- While, on the whole, U.S. intelligence agencies do their best to fulfill commitments made to individuals who perform services on their behalf, there are instances in which, for whatever reason, U.S. intelligence agencies have not fulfilled its commitments.
- For example, during the Vietnam war the Pentagon and the CIA jointly ran an operation over a 7 year period in which some 450 South Vietnamese commandos were sent into North Vietnam on various espionage and spy missions. The CIA promised each commando that, in the event they were captured, they would be rescued and their families would receive lifetime stipends. Due to intelligence leaks and intelligence penetrations by the North Vietnamese, most of the commandos were captured almost immediately. Many were tortured and some were killed by the North Vietnamese. Beginning in 1962, CIA officers began crossing the names of captured commandos off the pay rosters and telling their family members that they were dead. Many of the commandos survived the war. After varying periods of time they were set free by the Vietnamese Government. Two hundred of the commandos now living in the United States filed a lawsuit last year asking that all living commandos be paid $2,000 a year for every year they served in prison--an estimated $11 million. Last fall, the CIA decided to provide compensation to the commandos.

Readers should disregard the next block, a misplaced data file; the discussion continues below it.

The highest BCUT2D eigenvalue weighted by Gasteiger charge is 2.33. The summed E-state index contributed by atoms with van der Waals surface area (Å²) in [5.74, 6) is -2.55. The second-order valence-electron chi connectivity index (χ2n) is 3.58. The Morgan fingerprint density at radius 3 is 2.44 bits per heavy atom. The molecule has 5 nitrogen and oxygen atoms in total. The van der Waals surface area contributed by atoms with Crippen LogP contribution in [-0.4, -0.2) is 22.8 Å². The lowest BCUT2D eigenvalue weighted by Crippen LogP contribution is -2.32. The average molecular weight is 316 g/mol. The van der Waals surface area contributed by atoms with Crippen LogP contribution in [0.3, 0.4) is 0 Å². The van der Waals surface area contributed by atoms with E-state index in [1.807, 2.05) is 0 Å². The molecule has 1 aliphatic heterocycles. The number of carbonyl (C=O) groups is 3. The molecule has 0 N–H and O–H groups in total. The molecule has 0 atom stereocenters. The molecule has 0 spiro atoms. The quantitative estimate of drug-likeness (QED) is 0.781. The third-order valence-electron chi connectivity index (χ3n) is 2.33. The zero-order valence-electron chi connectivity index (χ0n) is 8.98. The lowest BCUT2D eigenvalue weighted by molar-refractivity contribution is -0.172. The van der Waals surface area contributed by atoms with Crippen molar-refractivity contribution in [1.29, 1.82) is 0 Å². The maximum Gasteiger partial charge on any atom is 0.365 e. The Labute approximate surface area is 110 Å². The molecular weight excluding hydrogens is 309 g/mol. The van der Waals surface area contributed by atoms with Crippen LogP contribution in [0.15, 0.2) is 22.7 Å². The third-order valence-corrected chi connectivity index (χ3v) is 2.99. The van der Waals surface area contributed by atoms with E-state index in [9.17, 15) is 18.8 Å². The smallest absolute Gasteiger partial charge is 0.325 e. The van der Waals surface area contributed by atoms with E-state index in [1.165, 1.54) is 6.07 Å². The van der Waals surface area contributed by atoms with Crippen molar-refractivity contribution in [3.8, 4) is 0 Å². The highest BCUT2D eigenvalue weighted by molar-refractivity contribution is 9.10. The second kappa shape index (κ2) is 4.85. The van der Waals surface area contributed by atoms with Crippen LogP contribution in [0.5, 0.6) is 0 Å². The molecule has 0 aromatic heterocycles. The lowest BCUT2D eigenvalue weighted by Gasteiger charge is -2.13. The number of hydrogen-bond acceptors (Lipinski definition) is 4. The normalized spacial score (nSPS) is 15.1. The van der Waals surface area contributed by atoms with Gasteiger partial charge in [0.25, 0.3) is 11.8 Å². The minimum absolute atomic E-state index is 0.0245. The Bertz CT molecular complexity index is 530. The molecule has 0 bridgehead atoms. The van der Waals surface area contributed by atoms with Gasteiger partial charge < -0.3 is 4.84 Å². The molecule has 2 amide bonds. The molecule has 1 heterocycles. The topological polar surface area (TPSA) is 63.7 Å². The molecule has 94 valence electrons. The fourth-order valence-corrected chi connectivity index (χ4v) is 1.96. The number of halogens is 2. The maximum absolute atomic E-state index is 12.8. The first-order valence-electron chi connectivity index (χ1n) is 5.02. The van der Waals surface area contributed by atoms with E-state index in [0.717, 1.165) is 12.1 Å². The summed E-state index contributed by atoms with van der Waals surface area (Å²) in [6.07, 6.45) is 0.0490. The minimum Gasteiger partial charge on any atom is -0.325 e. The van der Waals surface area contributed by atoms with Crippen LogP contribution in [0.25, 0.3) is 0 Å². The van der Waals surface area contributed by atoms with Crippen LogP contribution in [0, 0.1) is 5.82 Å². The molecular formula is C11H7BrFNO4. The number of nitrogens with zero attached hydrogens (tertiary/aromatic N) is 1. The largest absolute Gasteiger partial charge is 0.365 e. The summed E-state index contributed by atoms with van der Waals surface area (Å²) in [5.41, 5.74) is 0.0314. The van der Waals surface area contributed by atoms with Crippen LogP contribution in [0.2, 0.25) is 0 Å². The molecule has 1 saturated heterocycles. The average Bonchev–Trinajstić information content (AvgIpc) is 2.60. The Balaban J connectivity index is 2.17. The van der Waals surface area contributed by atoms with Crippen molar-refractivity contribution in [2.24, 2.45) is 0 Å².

- Mr. Speaker, how many other cases are there in which U.S. intelligence agencies have acted in a similar manner but not settled out of court? I find it outraged than an individual who risked his or her life for the United States would not even have the opportunity to have his or her grievance heard in a court of law because of Totten.